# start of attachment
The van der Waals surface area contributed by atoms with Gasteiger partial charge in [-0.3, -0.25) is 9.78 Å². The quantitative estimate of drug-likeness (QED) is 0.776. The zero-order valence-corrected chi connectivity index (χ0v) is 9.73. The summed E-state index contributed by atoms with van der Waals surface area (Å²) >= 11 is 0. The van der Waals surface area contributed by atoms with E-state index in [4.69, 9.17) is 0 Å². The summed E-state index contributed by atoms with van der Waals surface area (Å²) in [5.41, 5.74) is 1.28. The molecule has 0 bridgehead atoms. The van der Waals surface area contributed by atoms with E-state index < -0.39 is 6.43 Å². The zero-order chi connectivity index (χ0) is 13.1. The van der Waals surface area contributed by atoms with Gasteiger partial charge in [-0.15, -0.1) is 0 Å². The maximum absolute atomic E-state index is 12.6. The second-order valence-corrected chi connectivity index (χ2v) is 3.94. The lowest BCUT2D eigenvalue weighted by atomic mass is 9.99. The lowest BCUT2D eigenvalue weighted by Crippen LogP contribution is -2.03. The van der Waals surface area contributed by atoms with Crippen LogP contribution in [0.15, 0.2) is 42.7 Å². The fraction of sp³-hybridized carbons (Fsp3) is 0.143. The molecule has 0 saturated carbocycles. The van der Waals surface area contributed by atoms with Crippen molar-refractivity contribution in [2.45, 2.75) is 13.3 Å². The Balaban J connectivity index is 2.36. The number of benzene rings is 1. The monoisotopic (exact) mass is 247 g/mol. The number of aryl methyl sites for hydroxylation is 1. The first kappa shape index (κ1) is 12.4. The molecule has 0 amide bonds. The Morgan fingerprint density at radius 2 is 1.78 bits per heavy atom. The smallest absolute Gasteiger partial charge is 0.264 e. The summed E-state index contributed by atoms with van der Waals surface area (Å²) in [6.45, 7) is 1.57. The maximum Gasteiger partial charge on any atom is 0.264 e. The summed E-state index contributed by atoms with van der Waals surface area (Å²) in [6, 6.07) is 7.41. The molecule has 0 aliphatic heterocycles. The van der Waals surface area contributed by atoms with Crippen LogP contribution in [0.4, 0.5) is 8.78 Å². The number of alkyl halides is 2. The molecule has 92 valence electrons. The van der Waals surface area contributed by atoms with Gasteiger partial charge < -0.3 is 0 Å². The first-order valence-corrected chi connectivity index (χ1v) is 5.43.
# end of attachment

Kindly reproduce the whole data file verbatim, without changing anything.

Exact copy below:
The van der Waals surface area contributed by atoms with Gasteiger partial charge in [-0.3, -0.25) is 9.78 Å². The quantitative estimate of drug-likeness (QED) is 0.776. The zero-order valence-corrected chi connectivity index (χ0v) is 9.73. The summed E-state index contributed by atoms with van der Waals surface area (Å²) >= 11 is 0. The van der Waals surface area contributed by atoms with E-state index in [4.69, 9.17) is 0 Å². The summed E-state index contributed by atoms with van der Waals surface area (Å²) in [5.41, 5.74) is 1.28. The molecule has 0 bridgehead atoms. The van der Waals surface area contributed by atoms with E-state index < -0.39 is 6.43 Å². The zero-order chi connectivity index (χ0) is 13.1. The van der Waals surface area contributed by atoms with Gasteiger partial charge in [-0.15, -0.1) is 0 Å². The maximum absolute atomic E-state index is 12.6. The second-order valence-corrected chi connectivity index (χ2v) is 3.94. The lowest BCUT2D eigenvalue weighted by atomic mass is 9.99. The lowest BCUT2D eigenvalue weighted by Crippen LogP contribution is -2.03. The van der Waals surface area contributed by atoms with Crippen LogP contribution in [0.15, 0.2) is 42.7 Å². The fraction of sp³-hybridized carbons (Fsp3) is 0.143. The molecule has 0 saturated carbocycles. The van der Waals surface area contributed by atoms with Crippen molar-refractivity contribution in [2.45, 2.75) is 13.3 Å². The Balaban J connectivity index is 2.36. The number of benzene rings is 1. The monoisotopic (exact) mass is 247 g/mol. The number of aryl methyl sites for hydroxylation is 1. The first kappa shape index (κ1) is 12.4. The molecule has 0 amide bonds. The Morgan fingerprint density at radius 2 is 1.78 bits per heavy atom. The smallest absolute Gasteiger partial charge is 0.264 e. The summed E-state index contributed by atoms with van der Waals surface area (Å²) in [6.45, 7) is 1.57. The maximum Gasteiger partial charge on any atom is 0.264 e. The summed E-state index contributed by atoms with van der Waals surface area (Å²) in [6, 6.07) is 7.41. The molecule has 0 aliphatic heterocycles. The van der Waals surface area contributed by atoms with Crippen LogP contribution in [0.4, 0.5) is 8.78 Å². The number of alkyl halides is 2. The molecule has 92 valence electrons. The van der Waals surface area contributed by atoms with Gasteiger partial charge < -0.3 is 0 Å². The first-order valence-corrected chi connectivity index (χ1v) is 5.43.